Archive for August, 2011

Doug Buri and Bob Janssen provide great information at their annual Shorebird Workshop.  Here are some of the useful tips that I learned from them:

  • Don’t agonize over determining leg color.  Instead, compare it to the color of the bill.  Is it the same or different?
  • If you find a sandpiper in a wooded pond, it’s probably a Solitary Sandpiper.  Spotted Sandpipers prefer more open habitat.
  • Stilt Sandpipers look similar to Lesser Yellowlegs, but their feeding styles are completely different.  Yellowlegs are dainty visual feeders.  Stilt Sandpipers probe for food in belly-deep water and frequently submerge their heads completely under water.
  • Feeding flocks of Short-billed Dowitchers are usually silent; flocks of Long-billed Dowitchers are generally noisy at any time of the year.
  • Dowitchers can be identified by plumage.  Experts Cin-Ty Lee and Andrew Birch explain it in this article.
  • How can you distinguish Greater Yellowlegs from Lesser Yellowlegs?  If it looks big enough to eat, it’s a Greater Yellowlegs.
  • Clark’s and Western Grebes can be distinguished by their call.  Clark’s call is a single “kreeek” and the Western Grebe call is “kreeek kreeek”.  Also, Clark’s have lighter sides and Western Grebes have sides the same color as the back.  (Yes, a grebe is not a shorebird.  We did look at a few other species.)

And some shorebird info from other sources:

  • Male Pectoral Sandpipers are much larger than females (96 grams vs. 65 grams) and are even heavier than Killdeer (90 grams).  This is so that they can puff themselves up to impress the females.
  • Any Western/Semipalmated type Sandpiper seen between mid-Nov and late March (except south Florida) is certain to be a Western.
  • Peeps are tough, but Cameron Cox provides a different approach that I found really helpful.  Identification of North American Peeps appeared in the July/August 2008 issue of Birding magazine.

Read Full Post »

December 29, 2011, will be my last day of work before retirement.  I’ve begun to refer to the time starting January 1, 2012, as “The Rest of My Life”.  It feels like a new life will begin, one in which I will have wonderful adventures and do things that are really important rather than just work for a paycheck.  And, of course, most of those anticipated adventures will include seeing wonderful new birds.

As my new friend and birding buddy, Diane, and I were on our way back to her home near Minneapolis from the Shorebird Workshop last week, we talked about the places we dreamed of visiting.  Diane said “you should write about the trips you take” and I replied with “who would read it?”  When Diane said that she would read about my travels, I impulsively replied “OK, I’ll do it.”  The trip that we had just finished did indeed seem like a preview of the many trips that I hope to take in the future.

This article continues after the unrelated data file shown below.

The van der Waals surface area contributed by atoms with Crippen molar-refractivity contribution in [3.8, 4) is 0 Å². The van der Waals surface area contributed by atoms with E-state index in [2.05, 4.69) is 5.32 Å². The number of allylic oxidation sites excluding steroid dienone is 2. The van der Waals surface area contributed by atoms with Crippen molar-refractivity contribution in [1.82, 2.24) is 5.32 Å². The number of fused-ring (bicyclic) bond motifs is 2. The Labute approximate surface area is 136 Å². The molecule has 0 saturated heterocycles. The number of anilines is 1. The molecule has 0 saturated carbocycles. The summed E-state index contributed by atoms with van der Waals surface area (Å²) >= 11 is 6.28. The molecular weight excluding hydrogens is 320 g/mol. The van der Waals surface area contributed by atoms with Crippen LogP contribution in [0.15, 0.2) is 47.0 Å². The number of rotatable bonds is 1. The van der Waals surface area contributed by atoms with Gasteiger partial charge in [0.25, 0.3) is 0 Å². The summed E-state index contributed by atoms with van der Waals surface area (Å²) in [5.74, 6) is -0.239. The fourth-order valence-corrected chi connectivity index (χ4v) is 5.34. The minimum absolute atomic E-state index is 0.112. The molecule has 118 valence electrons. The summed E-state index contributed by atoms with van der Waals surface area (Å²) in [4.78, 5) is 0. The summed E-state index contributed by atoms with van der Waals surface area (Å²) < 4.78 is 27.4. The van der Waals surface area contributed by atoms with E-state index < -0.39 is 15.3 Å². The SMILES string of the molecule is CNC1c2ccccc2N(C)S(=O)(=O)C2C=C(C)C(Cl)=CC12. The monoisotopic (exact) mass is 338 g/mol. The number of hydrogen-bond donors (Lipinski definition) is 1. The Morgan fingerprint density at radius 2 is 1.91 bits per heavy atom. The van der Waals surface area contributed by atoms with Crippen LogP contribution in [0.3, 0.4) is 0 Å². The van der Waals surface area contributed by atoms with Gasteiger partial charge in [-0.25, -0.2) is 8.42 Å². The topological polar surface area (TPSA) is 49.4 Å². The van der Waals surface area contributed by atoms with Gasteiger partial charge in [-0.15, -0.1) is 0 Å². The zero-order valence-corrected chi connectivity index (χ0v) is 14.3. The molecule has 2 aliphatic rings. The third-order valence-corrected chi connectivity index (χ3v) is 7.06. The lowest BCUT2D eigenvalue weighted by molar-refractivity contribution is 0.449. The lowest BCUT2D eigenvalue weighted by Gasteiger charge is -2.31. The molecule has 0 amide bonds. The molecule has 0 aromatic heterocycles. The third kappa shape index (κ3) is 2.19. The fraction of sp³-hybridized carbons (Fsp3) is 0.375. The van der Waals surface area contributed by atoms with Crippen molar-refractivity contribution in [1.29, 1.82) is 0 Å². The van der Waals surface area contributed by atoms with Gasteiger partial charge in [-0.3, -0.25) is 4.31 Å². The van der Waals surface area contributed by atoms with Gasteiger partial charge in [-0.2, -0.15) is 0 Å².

The Shorebird Workshop had been great fun, but the bird that was responsible for our birder’s high that day was not a shorebird at all, but a little brown sparrow.  I did not really expect to get any life birds on that trip, but I had a short list of remote possibilities.  On the first day, Doug held two fingers half an inch apart and said there was that much a chance of finding Henslow’s Sparrow.  He and Kim Eckert had been keeping in touch all weekend, and in the final hour of the final day, he got a report from Kim that they had seen the Henslow’s.

A few minutes later, about a mile east of The Nature Conservancy’s Plover Prairie in Lac Qui Parle County, Minnesota, about 18 birders stood and held our breath as Bob played the Henslow’s song.  Yes!  The bird answered and a few of us had brief views of the bird.  A female Harrier glided across the prairie and the sparrow disappeared for a few minutes.  And then it returned closer than the first time.  It perched in the open and sat in the same spot about 75 feet from us for at least 5 minutes.  Everything was perfect.  Yes, absolutely perfect.  The weather was just the right temperature with the slightest hint of a breeze.  The light was perfect for seeing all the color and detail of the sparrow.  The sparrow even chose a perch easily found.  “See the Monarch on the thistle?  Look a foot to the right.”  Judith was happy that she had helped me get my first look, my life look, with her scope.  Gary was beaming as he generously allowed me to indulge in long lingering looks with his wonderful new 80mm Kowa.  We were all beyond happy.  We were lost in that perfect moment of shared joy among birders.

Read Full Post »